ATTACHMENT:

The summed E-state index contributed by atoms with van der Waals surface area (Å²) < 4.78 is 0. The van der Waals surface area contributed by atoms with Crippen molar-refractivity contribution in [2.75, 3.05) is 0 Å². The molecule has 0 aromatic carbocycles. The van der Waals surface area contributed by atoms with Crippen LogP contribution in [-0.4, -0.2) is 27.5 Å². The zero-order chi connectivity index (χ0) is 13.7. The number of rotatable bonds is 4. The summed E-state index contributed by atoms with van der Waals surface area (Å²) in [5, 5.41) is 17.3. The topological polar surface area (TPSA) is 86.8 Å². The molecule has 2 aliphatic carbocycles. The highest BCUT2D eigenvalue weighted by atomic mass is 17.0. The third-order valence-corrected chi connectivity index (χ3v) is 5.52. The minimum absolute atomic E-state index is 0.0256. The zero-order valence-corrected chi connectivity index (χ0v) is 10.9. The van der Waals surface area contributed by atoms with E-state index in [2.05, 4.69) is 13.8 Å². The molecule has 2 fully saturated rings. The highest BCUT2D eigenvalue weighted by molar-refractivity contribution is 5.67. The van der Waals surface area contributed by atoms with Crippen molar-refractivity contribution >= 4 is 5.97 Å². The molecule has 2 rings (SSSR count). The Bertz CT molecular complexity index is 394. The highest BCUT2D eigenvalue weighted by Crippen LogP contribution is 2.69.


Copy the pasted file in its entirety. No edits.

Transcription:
The summed E-state index contributed by atoms with van der Waals surface area (Å²) < 4.78 is 0. The van der Waals surface area contributed by atoms with Crippen molar-refractivity contribution in [2.75, 3.05) is 0 Å². The molecule has 0 aromatic carbocycles. The van der Waals surface area contributed by atoms with Crippen LogP contribution in [-0.4, -0.2) is 27.5 Å². The zero-order chi connectivity index (χ0) is 13.7. The number of rotatable bonds is 4. The summed E-state index contributed by atoms with van der Waals surface area (Å²) in [5, 5.41) is 17.3. The topological polar surface area (TPSA) is 86.8 Å². The molecule has 2 aliphatic carbocycles. The highest BCUT2D eigenvalue weighted by atomic mass is 17.0. The third-order valence-corrected chi connectivity index (χ3v) is 5.52. The minimum absolute atomic E-state index is 0.0256. The zero-order valence-corrected chi connectivity index (χ0v) is 10.9. The van der Waals surface area contributed by atoms with E-state index in [2.05, 4.69) is 13.8 Å². The molecule has 2 fully saturated rings. The highest BCUT2D eigenvalue weighted by molar-refractivity contribution is 5.67. The van der Waals surface area contributed by atoms with Crippen molar-refractivity contribution >= 4 is 5.97 Å². The molecule has 2 rings (SSSR count). The Bertz CT molecular complexity index is 394. The highest BCUT2D eigenvalue weighted by Crippen LogP contribution is 2.69.